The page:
3. Kevin Sumlin, Texas A&M: When they had Johnny Football, the Aggies simply flipped on the offensive switches and outscored people. Without Johnny Football, the offense had games when it played lights out and others when it sputtered. It really helps to have a defense when the offense sputters. So out with the old defensive coordinator and in with John Chavis, who has built top flight defenses at both Tennessee and LSU. History says Chavis will do wonders with all that talent that A&M has been stockpiling, but what if being the defensive coordinator for Kevin Sumlin is like being an offensive coordinator for Will Muschamp? Muschamp brought in three offensive coordinators with great reputations and their reputations went into the toilet in their collective four years at Florida. What is A&M becomes the anti-Florida, a place where DEFENSIVE coordinators go to die? If there is more bad defense in College Station, the big money (the joke in the southwest is only God has more money than the Longhorns and the Aggies) boosters are going to start getting restless. They’ve seen diminishing returns the last three years (11 wins, 9 wins, 8 wins).
4. Les Miles, LSU: It has been three years since the last time LSU made it to the national championship game (2011) and seven seasons since the last national championship. In that Nick Saban won a national championship at LSU back in 2003 and has won three at Alabama since 2009, Tiger fans are getting a bit restless. The Tigers are 28-11 in the last three seasons and 103-29 since Les Miles became the head coach in 2005. As gaudy as that record is, it would probably be a lot better if LSU hadn’t sent more early entries to the NFL than perhaps any school in the country over the last 10 years. Losing players early entry to the NFL might work as a great excuse elsewhere, but LSU continually replaces one NFL bound player with one who will be going there himself in a matter of a couple of years, rendering the excuse useless. The Tigers will be as talented as ever at the skill positions, in the secondary and along the defensive line in 2015, but there is a glaring weakness at quarterback. Had LSU gotten decent quarterback play in 2014 they darn sure wouldn’t have lost five games. If the quarterback play doesn’t improve dramatically and LSU has another four or five loss season in 2015, Les will indeed feel the heat.
5. Derek Mason, Vanderbilt: James Franklin spoiled Vandy fans and made them believe. Two straight 9-win seasons at a school like Vandy will do that. It only took Derek Mason to bring Vandy back to those thrilling days of yesteryear when the Commodores did their part to hold up the rest of the SEC East by taking their rightful place at the bottom. The Dores were 3-9 in Mason’s first year and 0-8 against the SEC. Among their nine losses was a 30-point blowout to Temple. You can understand losing by 30 to an SEC school, but Temple? The Commodores averaged just 6.0 yards per pass play and 3.42 per run as they went from a team that averaged 30 points per game in 2013 under Franklin to one that averaged 17.2 in 2014. If the Commodores aren’t at least competitive this year, then it might take an act of God – or at least some patient members of the Board of Trustees – to get him a third year.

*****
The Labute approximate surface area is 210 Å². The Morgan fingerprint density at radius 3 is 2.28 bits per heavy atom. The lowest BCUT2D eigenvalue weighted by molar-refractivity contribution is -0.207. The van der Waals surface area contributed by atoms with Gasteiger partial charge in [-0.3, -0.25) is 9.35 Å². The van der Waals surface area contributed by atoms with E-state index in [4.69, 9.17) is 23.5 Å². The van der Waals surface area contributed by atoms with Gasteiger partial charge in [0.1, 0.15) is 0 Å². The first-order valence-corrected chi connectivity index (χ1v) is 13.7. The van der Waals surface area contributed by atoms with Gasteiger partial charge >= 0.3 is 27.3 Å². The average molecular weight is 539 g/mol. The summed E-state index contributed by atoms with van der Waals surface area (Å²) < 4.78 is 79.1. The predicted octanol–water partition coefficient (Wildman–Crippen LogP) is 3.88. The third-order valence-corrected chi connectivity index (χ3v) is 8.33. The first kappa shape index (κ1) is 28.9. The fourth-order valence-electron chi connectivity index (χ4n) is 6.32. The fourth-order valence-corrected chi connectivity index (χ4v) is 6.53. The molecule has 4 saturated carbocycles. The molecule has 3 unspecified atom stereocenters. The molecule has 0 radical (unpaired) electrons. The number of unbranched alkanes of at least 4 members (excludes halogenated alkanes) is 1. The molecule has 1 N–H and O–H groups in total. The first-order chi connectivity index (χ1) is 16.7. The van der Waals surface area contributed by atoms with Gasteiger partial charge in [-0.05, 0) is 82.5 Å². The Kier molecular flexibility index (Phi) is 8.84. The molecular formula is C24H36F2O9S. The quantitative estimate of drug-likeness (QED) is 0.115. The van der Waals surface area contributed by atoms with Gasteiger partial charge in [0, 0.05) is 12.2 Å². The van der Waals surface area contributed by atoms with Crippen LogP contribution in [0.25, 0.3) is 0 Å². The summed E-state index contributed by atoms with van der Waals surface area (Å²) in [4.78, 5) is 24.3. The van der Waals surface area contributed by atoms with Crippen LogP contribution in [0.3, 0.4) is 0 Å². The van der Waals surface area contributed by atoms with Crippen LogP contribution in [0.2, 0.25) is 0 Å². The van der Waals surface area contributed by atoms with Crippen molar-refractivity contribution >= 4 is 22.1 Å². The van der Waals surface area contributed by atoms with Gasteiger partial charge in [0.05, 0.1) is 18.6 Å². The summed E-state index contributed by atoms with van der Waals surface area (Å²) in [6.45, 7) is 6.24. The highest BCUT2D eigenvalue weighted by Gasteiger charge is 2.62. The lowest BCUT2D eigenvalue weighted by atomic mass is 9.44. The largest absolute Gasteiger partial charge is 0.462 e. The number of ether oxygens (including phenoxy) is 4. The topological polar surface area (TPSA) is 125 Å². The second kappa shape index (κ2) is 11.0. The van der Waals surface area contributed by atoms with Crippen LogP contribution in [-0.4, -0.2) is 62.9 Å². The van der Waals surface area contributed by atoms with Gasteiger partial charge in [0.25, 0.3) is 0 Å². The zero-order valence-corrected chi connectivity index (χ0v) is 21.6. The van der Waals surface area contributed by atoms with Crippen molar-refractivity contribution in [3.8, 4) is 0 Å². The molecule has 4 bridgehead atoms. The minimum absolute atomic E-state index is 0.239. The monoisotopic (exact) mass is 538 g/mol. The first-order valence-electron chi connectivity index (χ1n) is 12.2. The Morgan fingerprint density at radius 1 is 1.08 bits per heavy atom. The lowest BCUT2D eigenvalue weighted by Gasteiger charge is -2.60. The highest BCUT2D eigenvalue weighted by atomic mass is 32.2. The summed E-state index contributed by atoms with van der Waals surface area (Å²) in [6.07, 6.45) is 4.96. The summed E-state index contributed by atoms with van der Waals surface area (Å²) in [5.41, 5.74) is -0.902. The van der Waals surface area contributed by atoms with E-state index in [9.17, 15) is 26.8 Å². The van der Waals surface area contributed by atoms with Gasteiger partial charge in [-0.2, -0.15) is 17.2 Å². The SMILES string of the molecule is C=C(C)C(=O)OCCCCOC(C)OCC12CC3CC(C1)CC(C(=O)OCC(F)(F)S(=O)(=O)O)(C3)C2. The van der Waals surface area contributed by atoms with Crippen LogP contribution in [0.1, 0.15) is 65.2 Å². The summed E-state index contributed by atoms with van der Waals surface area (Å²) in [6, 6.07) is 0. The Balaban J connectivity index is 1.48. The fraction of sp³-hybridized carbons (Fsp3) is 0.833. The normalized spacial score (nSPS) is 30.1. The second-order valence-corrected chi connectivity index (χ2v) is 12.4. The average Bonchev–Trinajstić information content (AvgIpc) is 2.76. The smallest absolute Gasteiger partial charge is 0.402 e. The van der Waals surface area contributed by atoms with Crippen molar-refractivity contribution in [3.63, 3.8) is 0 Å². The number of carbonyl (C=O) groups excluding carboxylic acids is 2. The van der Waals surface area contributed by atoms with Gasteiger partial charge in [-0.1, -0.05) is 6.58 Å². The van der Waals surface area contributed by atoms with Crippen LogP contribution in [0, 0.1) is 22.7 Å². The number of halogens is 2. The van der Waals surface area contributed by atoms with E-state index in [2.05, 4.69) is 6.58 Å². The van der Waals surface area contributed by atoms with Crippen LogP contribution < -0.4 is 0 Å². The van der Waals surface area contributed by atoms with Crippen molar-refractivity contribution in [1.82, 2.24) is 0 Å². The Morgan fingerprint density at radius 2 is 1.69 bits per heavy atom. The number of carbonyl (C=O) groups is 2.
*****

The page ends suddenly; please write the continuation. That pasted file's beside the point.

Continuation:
1. Bob Stoops, Oklahoma: How could a coach who is 168-44 in his career be feeling the heat? Well, if he isn’t, then take a look at all the staff upheaval. Oklahoma fans are not accustomed to 5-loss seasons and the future does not look bright.
2. Al Golden, Miami: He’s 28-22 in four years, is coming off a 6-7 season and just pulled in a mediocre – at best – recruiting class. Throw in the fact that Donna Shalayla retires in June and Golden no longer has his protector. Anything less than nine wins and he’s a goner.
3. Mike MacIntyre, Colorado: MacIntyre is actually a very good football coach although you wouldn’t know it by his 2-year record at Colorado (6-18, 1-17 in the Pac-12). This is not an easy place to coach and it only highlights what a great job Bill McCartney did from 1982-94 when he won a national championship (1990) and went 93-55-5. If MacIntyre doesn’t win this year, there’s a really good chance he’s a goner.
4. Mike London, Virginia: He’s been on the job five years and produced only one winning season. The Cadavers went 5-7 last season, blowing a chance to get to a bowl when they lost to a below average Virginia Tech team on the last game of the season. What has saved London so far has been a massive buyout clause. The buyout becomes very manageable this year. It’s a win or else season.
5. Dana Holgorsen, West Virginia: Now that Oliver Luck has moved from the West Virginia AD chair to an executive position with the NCAA, Holgorsen no longer has his protector in place but he does have a rather nifty buyout that has kept him in place. After this season, however, the buyout drops to a manageable $6 million. If he doesn’t win at least eight or nine games this year, the boosters will ante up whatever it takes to buy him out.
Watching the Gators play basketball this season, what has caused you the most frustration?
Considering the Florida basketball team dropped to 12-12 with its third 1-point loss this season and its second 1-pointer to Ole Miss, it seems “Games People Play” by the Alan Parsons project is the appropriate song for today. Just listen to the opening line – “Where do we go from here.” Billy must be wondering the exact same thing.